Filling in the gaps: BYU football has to replace intangible contributions of departed players
It’s easy to quantify the statistical impact that the BYU football team faces after losing running back Tyler Allgeier, offensive lineman James Empey, defensive lineman Uriah Leiataua, quarterback Baylor Romney and wide receivers Neil Pau’u and Samson Nacua.
The numbers, after all, are pretty straightforward:
- 1,677 total rushing yards
- 805 total passing yards
- 1,067 receiving yards
- 39 touchdowns
- 27 tackles
- 2.5 sacks
- 4 tackles for a loss
In many ways, however, the bigger concern for the Cougars in 2022 is filling the voids those players left that aren’t quantifiable, things like energy, toughness, dedication, experience, leadership and poise.
“You never know how that is going to shape up,” BYU offensive coordinator Aaron Roderick said at media day last week. “Those are big things. What’s fun about the game is that there is a lot more to it than just the talent or the names. There are a bunch of unseen things that make a team great. The part I love is making all of that fit together.”
He said having athletes step up into key roles is something that shows when the team takes the field.
“Great teams have great leaders,” Roderick said. “I believe we have great leaders but that’s why you play the games. They’ve got to go out and show it, do it on game day.”
As he thought about the offense, Roderick noted that he has seen guys with the potential to elevate themselves and the team like their predecessors did. Now it comes down to turning the possibilities into realities.
“I know Chris Brooks can run the ball,” Roderick said. “I know he is going to make big plays for us. But he’s got to prove to us that he can get stronger in the fourth quarter the way Tyler (Allgeier) did. That’s a challenge we are going to put to him. I know he is really good but I want to see him take over games in the fourth quarter the way Tyler did.”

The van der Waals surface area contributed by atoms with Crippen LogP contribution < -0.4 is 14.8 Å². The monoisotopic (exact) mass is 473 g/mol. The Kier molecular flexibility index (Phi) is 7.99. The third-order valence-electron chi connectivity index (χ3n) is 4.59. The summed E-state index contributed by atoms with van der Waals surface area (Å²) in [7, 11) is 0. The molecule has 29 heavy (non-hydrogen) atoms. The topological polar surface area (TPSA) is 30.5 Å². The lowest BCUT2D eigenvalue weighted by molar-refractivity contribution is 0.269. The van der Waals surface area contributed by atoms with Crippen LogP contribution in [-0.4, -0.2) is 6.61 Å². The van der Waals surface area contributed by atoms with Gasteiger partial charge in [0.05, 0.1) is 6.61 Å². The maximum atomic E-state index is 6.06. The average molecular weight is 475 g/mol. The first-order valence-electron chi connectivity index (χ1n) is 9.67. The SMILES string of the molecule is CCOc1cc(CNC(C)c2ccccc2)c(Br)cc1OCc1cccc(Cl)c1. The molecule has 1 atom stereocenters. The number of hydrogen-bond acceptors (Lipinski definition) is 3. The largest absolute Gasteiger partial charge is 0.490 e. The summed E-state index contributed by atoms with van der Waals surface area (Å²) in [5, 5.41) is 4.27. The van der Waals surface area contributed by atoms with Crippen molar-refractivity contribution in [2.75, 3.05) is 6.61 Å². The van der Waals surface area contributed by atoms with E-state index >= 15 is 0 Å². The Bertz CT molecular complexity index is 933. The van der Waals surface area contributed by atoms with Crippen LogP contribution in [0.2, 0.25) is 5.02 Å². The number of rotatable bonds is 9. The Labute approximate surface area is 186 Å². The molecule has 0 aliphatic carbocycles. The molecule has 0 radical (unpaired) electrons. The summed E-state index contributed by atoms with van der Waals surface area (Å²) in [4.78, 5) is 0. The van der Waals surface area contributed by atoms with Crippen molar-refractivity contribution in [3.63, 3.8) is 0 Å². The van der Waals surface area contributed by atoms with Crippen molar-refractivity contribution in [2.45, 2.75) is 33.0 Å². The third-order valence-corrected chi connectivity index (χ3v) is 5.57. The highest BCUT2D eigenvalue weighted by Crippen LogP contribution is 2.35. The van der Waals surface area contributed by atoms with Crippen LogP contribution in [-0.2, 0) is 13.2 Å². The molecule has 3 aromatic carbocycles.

Another example Roderick pointed to was at wide receiver. He is confident Puka Nacua will take on even more of the role of bringing energy to the team since his older brother, Samson Nacua, has graduated but he doesn’t want all of that to fall to Puka Nacua.
“Puka has a lot of energy like Samson, but I want to see guys like Keanu Hill step up and bring that energy that Samson brought last year,” Roderick said.
Puka Nacua, for his part, said he thinks it is “super-important” for players to do those things to make the team great but added that “it’s not something you can really force on individuals.”
“These are things we need to naturally have happen,” Puka Nacua said. “That’s why we have certain leaders on our football team. I think of Jaren Hall and Clark Barrington and some of the guys who have been here for awhile. They’ve seen the program go from winning seven games to 10 games and know what it takes. We’re going to rely on them to make sure this ship is headed in the right direction.”
Roderick has more confidence that guys will see the intangible needs and grow into those roles because of how BYU has put so much on the players for so long.
“It’s definitely part of our team culture and how we develop leadership,” Rodericks said. “With the rules in place now allowing us to be with them more, we could be doing more than we are doing. But we don’t want to completely take it over from them because there is a system in place with those guys leading. We’re trying to be around but let them lead the team, let the leaders emerge and develop.”